BEIJING: China has unveiled a track-less train that runs on virtual rails in a bid to speed up public transportation in major cities.
The Autonomous Rapid Transit (Art), which was unveiled in the city of Zhuzhou on 2 June, is around 30 metres long and is fitted with sensors that detect the dimensions of the road.
This enables the vehicle to follow routes without the need for metal rails, Feng Jianghua, a chief engineer behind the project, said according to Xinhau news agency.
Each vehicle can hold up to 307 passengers, and is said to navigate the streets easier than a bus while being more adaptable than a train. It has a top speed of 70kmph.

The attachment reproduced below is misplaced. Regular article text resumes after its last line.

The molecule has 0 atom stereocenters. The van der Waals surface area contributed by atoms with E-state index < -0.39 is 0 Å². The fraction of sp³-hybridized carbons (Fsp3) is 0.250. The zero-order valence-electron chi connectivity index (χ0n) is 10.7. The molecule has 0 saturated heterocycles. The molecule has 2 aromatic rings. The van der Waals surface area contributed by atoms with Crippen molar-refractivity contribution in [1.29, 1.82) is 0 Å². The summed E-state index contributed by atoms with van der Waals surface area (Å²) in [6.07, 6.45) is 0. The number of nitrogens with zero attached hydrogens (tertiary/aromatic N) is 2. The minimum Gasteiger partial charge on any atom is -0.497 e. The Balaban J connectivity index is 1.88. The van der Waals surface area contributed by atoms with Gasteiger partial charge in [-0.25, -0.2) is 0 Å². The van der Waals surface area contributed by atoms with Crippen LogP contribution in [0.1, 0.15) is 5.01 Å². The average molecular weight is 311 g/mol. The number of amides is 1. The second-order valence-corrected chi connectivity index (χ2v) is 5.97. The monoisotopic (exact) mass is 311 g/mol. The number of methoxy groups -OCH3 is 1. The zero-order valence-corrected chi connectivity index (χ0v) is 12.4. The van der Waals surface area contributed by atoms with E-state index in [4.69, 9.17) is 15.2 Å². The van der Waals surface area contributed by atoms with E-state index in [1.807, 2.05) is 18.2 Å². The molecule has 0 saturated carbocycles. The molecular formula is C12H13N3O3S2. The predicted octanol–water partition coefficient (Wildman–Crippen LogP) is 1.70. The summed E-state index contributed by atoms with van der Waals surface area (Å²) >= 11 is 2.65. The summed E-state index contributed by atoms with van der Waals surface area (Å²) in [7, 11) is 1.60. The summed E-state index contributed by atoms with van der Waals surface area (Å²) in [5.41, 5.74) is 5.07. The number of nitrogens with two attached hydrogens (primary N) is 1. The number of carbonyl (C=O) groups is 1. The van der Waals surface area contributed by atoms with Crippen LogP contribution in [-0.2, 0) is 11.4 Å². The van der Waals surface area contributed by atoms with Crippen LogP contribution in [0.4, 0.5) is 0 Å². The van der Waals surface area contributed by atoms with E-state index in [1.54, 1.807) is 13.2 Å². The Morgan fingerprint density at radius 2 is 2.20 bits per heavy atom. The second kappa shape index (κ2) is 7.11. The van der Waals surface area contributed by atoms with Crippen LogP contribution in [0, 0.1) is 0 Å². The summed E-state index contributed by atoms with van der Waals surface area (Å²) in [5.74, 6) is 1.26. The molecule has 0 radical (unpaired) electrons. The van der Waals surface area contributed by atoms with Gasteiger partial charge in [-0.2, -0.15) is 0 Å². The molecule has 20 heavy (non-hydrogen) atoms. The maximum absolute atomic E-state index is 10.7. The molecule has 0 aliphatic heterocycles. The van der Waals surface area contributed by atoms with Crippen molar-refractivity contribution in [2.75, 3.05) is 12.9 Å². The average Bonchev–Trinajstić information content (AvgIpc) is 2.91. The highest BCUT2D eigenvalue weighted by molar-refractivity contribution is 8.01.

The technology behind the Art was developed by Chinese railmaker CRRC Zhuzhou Locomotive which also designs parts for the country’s high-speed railway.
The firm, which has been working on Art since 2013, hopes to roll out the train in 2018. The track-less train is also said to have a life-span of around 25 years.
Instead of having steel wheels like a train, Art is fitted with rubber wheels attached to a plastic core which are linked to its especially designed guiding technology, China’s Daily People reported.
The creators said that Art is significantly cheaper than a metro service, which costs between 400 to 700millon yuan (£46 to £80million) per km to build. In contrast, Art costs between 15 million yuan (£2million).
The virtual train was unveiled as engineers across the world attempt to modernise transport infrastructure.
In the US, Tesla and SpaceX owner Elon Musk is developing the Hyperloop, which is proposed to run at at top speed of 760mph using pod-like vehicles in a tube with reduced pressure.